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edit #2: Question solved halfways. Look below

As a follow-up question, does anyone know of a non-intrusive way to solve what i'm trying to do below (namely, linking objects to each other without triggering infinite loops)?


I try to create a asp.net-mvc web application, and get a StackOverFlowException. A controller triggers the following command:

    public ActionResult ShowCountry(int id)
    {
        Country country = _gameService.GetCountry(id);
        return View(country);
    }

The GameService handles it like this (WithCountryId is an extension):

    public Country GetCountry(int id)
    {
        return _gameRepository.GetCountries().WithCountryId(id).SingleOrDefault();
    }

The GameRepository handles it like this:

    public IQueryable<Country> GetCountries()
    {
        var countries =  from c in _db.Countries
               select new Country
               {
                   Id = c.Id,
                   Name = c.Name,
                   ShortDescription = c.ShortDescription,
                   FlagImage = c.FlagImage,
                   Game = GetGames().Where(g => g.Id == c.GameId).SingleOrDefault(),
                   SubRegion = GetSubRegions().Where(sr => sr.Id == c.SubRegionId).SingleOrDefault(),
               };
        return countries;
    }

The GetGames() method causes the StackOverflowException:

    public IQueryable<Game> GetGames()
    {
        var games = from g in _db.Games                   
               select new Game
               {
                   Id = g.Id,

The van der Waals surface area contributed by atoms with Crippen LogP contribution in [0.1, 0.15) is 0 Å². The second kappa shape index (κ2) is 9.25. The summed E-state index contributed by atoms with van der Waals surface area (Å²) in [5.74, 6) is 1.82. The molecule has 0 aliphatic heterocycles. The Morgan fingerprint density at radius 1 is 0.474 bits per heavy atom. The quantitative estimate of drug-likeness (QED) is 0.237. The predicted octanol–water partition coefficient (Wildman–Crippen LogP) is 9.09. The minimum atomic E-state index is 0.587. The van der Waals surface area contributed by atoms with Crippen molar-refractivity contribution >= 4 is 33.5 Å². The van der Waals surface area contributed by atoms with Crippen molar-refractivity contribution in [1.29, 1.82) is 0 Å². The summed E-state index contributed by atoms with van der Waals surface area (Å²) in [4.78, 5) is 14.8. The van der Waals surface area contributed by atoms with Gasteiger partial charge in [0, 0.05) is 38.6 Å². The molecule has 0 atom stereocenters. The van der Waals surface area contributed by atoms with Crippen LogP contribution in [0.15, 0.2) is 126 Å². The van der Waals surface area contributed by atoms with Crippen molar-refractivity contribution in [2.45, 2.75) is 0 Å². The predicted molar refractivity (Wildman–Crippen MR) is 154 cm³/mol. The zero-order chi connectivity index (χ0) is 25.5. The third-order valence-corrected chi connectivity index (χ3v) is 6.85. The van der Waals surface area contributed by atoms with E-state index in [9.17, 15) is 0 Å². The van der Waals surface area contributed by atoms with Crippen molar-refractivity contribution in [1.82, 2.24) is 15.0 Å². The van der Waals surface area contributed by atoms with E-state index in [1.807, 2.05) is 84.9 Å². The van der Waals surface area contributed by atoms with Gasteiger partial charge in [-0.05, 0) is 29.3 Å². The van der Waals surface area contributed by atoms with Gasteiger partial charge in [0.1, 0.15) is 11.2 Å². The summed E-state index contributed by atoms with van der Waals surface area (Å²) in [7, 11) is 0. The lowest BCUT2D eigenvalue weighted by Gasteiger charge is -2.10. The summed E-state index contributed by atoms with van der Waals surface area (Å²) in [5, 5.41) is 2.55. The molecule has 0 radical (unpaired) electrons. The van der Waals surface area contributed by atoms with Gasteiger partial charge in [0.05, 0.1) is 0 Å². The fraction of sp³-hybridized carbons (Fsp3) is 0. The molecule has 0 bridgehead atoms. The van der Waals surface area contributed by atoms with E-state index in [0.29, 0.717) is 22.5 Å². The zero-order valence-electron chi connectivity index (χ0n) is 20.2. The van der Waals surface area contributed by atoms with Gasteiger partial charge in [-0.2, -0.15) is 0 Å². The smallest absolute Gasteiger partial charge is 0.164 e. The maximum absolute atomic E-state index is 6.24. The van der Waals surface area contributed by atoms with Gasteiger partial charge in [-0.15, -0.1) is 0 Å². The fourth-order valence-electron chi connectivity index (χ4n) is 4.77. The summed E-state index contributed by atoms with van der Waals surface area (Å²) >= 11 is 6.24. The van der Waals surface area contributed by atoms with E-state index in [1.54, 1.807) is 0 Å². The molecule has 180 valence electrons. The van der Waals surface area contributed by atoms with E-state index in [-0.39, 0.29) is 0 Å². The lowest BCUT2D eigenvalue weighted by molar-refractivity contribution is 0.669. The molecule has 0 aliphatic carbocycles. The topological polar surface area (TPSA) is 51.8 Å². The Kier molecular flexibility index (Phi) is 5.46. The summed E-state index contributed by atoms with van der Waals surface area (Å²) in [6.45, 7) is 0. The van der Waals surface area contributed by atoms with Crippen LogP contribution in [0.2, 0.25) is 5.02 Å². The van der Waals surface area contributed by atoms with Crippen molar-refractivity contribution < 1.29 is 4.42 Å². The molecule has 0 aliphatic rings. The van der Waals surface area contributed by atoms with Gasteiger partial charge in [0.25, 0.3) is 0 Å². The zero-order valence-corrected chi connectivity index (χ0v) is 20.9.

Name = g.Name

               };
        return games;

    }

My Business objects are different from the linq2sql classes, that's why I fill them with a select new.

An unhandled exception of type 'System.StackOverflowException' occurred in mscorlib.dll


edit #1: I have found the culprit, it's the following method, it triggers the GetCountries() method which in return triggers the GetSubRegions() again, ad nauseam:

    public IQueryable<SubRegion> GetSubRegions()
    {
        return from sr in _db.SubRegions
               select new SubRegion
               {
                   Id = sr.Id,
                   Name = sr.Name,
                   ShortDescription = sr.ShortDescription,
                   Game = GetGames().Where(g => g.Id == sr.GameId).SingleOrDefault(),
                   Region = GetRegions().Where(r => r.Id == sr.RegionId).SingleOrDefault(),
                   Countries = new LazyList<Country>(GetCountries().Where(c => c.SubRegion.Id == sr.Id))
               };
    }

Might have to think of something else here :) That's what happens when you think in an OO mindset because of too much coffee

share|improve this question
    
OMG, when I saw this question on the front page I thought there's something wrong on this site. –  OregonGhost Oct 26 '08 at 20:04
2  
+1 for asking a question about StackOverflowExceptions on StackOverflow –  kbrinley Nov 10 '08 at 22:26

3 Answers 3

up vote 1 down vote accepted

The problem might be this: countries have subregions and subregions have countries. I don't know how you implement the lazy list, but that might keep calling GetCountries and then GetSubRegions and so on. To find that out, I would launch the debugger en set breakpoints on the GetCountries and GetSubRegions method headers.